This week, I laced up and hit the roads again after a few solid weeks off from running (and, as you may have noticed, from writing). In years past, I’ve always adhered to a strict regimen of complete rest at the end of my season, but this year I toyed with the idea of running continuously post-marathon.
If my cross-country season is any indication, the idea turned out to be a bit of a flop. But it wasn’t a crazy thing to try: lots of great runners, my coach included, eschew complete rest in favour of a lighter day-to-day training period to recover after goal races. It’s one of those funny things in distance running that works for some athletes, and against others.
My own need for a period of complete rest wasn’t so much underscored in my cross-country race performances as it was in my easy training runs. I love running. But in the weeks that followed my fall marathon, I kind of hated it.
Running is much more than a workout for me; it’s an exercise in the maintenance of my mental well-being. A few short minutes into my run, the world around me starts to melt away. The frenetic mental processes that run at full-volume in the front of my mind for the better part of any day start to slide, very slowly, to the back of my brain. I begin thinking in a quieter, almost dreamlike state. I can lose minutes to this sort of solitary focus; on a good run, I can lose miles.
It’s an experience not unlike meditation, or even prayer.
I’m far from the first distance runner to make this observation. Boston Marathon champ Wesley Korir has spoken at length about the connection between his spirituality and his running. And this quiet, meditative state has as much to do with mental well-being as it does with performance. Just ask Canadian elite marathoner Krista Duchene, who’s advice about learning to “switch off” while racing the marathon was the difference between success and failure in my own October race.
In the day-to-day, getting “in the zone” on a mileage run can be extraordinarily useful. In psychology, this is called a flow state. Flow is a completely focused, single-minded immersion in an intrinsically rewarding task. Our emotions and impulses become channeled and contained. While the experience of flow is overwhelmingly satisfying and positive, it involves the sort of deep focus on nothing but the task at hand, wherein our emotions and even ourselves slip quietly away.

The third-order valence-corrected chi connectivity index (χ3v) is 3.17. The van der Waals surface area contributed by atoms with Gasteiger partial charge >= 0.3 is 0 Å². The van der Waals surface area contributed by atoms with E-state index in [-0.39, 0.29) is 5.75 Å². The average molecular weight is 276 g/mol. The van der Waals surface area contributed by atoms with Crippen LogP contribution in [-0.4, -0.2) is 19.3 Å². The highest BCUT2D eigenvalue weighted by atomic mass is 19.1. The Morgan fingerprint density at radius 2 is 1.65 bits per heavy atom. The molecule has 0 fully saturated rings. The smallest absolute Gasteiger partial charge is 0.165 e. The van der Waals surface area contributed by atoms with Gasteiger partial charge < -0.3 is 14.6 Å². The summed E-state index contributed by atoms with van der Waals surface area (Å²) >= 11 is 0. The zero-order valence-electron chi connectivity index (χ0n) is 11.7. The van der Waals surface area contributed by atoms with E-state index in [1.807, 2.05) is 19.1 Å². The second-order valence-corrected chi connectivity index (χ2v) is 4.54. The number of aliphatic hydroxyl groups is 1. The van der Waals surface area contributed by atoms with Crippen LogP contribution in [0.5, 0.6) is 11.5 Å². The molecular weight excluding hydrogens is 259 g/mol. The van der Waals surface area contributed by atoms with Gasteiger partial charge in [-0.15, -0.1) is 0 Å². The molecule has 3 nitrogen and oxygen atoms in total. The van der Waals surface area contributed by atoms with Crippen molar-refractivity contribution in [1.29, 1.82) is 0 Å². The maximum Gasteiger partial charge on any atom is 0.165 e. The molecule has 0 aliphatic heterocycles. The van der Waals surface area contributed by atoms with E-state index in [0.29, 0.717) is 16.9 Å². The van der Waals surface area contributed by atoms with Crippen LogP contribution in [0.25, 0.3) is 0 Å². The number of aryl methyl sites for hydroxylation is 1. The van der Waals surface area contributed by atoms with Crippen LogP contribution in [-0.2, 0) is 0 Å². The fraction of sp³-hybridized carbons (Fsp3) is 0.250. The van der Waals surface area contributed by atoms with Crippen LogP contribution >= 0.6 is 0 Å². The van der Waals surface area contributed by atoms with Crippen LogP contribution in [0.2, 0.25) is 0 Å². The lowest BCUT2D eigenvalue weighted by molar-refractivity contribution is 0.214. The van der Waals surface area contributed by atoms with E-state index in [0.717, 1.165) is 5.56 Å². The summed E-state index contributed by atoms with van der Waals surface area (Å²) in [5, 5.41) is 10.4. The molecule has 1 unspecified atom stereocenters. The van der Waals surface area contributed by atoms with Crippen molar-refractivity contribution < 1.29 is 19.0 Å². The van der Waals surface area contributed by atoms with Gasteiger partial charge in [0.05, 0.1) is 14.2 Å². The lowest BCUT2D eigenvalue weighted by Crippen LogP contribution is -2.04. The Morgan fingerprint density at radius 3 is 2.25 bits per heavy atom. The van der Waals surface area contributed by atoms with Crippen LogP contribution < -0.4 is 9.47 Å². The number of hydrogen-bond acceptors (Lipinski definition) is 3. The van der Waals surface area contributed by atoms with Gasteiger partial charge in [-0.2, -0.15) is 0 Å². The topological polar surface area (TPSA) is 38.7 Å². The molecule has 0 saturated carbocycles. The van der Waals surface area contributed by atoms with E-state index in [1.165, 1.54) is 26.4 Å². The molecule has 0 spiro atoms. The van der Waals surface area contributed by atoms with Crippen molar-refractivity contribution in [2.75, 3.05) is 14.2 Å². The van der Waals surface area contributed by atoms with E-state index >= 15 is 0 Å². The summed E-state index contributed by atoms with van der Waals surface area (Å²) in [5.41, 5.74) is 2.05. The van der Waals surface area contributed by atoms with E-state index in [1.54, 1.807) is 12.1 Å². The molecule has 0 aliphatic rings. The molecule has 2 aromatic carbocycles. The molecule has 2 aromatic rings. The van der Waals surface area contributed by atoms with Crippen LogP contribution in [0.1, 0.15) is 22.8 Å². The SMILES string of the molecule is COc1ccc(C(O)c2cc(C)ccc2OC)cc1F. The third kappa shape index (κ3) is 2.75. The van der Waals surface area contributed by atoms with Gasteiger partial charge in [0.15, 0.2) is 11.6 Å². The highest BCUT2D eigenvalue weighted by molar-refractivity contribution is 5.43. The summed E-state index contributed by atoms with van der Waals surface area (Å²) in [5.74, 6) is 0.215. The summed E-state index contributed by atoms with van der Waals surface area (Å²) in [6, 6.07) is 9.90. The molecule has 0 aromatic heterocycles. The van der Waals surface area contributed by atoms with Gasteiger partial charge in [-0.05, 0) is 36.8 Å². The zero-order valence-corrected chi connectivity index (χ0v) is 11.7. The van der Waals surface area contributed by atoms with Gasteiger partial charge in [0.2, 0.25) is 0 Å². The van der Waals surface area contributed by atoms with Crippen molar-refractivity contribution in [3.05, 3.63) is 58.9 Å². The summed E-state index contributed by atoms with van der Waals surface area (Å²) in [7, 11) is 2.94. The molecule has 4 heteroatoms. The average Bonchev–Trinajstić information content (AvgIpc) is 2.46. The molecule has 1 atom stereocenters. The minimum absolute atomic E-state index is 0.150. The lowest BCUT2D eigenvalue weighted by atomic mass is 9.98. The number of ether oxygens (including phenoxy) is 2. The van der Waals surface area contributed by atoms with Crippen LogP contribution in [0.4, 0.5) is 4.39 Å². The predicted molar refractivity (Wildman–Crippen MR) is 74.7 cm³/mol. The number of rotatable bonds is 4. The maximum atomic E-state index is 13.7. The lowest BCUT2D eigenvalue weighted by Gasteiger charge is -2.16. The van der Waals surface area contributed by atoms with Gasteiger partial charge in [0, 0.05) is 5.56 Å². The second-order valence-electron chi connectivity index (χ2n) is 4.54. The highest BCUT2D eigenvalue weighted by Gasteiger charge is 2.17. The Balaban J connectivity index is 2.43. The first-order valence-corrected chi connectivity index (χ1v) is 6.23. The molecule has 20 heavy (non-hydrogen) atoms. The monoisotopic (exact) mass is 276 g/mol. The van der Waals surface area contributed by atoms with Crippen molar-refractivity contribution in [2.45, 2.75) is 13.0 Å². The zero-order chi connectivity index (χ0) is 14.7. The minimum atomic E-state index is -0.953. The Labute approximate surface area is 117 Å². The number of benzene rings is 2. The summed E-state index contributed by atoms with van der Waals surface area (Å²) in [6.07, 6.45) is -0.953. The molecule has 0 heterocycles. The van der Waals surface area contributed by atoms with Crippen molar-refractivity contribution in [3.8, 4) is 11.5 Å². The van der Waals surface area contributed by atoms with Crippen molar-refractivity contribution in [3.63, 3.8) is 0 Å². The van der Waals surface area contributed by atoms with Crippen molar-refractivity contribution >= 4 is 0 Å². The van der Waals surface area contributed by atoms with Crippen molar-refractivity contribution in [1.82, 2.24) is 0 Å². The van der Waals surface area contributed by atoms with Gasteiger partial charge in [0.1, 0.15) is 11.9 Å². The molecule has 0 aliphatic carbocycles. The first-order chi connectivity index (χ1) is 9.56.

Positive psychology has recently begun to take a more in-depth look at flow states and the impact of their experience. Positive psychology is the branch of psychology concerned with the achievement of happiness and satisfaction in life, rather than on the treatment of mental illness. To put it in short, extraordinarily reductive terms, positive psychology is far more concerned with what makes people happy, rather than what makes them unhappy.
People who experience flow on a regular basis tend to report a higher overall level of happiness and satisfaction in their lives. They also appear to be more resilient in the face of difficulty or adversity. Which might explain why you so often hear runners say things like “my workout is the most relaxing part of my day” or “running is my therapy.”
Running has carried me through some tough times. It’s a comfort to know that, no matter what’s going on around me, I can always bet that 7K into a mileage run, everything will look brighter. Which is precisely why I was so resistant to taking time off this year.
In my post-marathon mileage, my body had technically “recovered” – I wasn’t dogged by any major injury or ongoing issue. But I felt run-down and worn out. I couldn’t get lost in my running and let my mind go blank, because I was too preoccupied by everything that didn’t feel quite right. Normally when I run, it feels like my mind is floating somewhere outside myself, hovering nearby in a sort of half-realized transcendence. In those weeks after the race, though, my mind was in my feet. Ask any marathoner: that’s not a place you want to be.
A few days ago, I laced up my shoes and hit the roads after just over two weeks of rest. It was evening: the sun had gone down, and though it was raining, the unseasonably warm December air was still and pleasant. I felt my mind go blank as my body slipped into that old, familiar rhythm. I ran past cars, past houses, past parks obscured in darkness, past the twinkling skyline of a city that’s never quiet, not even at night. I lost seconds, then minutes, then whole blocks. The miles slipped away.
Crossing the bridge that leads from Rosedale into St. James Town, it felt like I was flying – a feeling of total freedom and ability, and one I haven’t felt since the marathon.
There is nothing quite like two weeks off to make you appreciate what a gift it is to be able to run. So here’s to the holidays, to the year ahead, and to the lucky ones who’ll spend it chasing down those transcendental moments, and making something truly beautiful when they run.
Chase big dreams.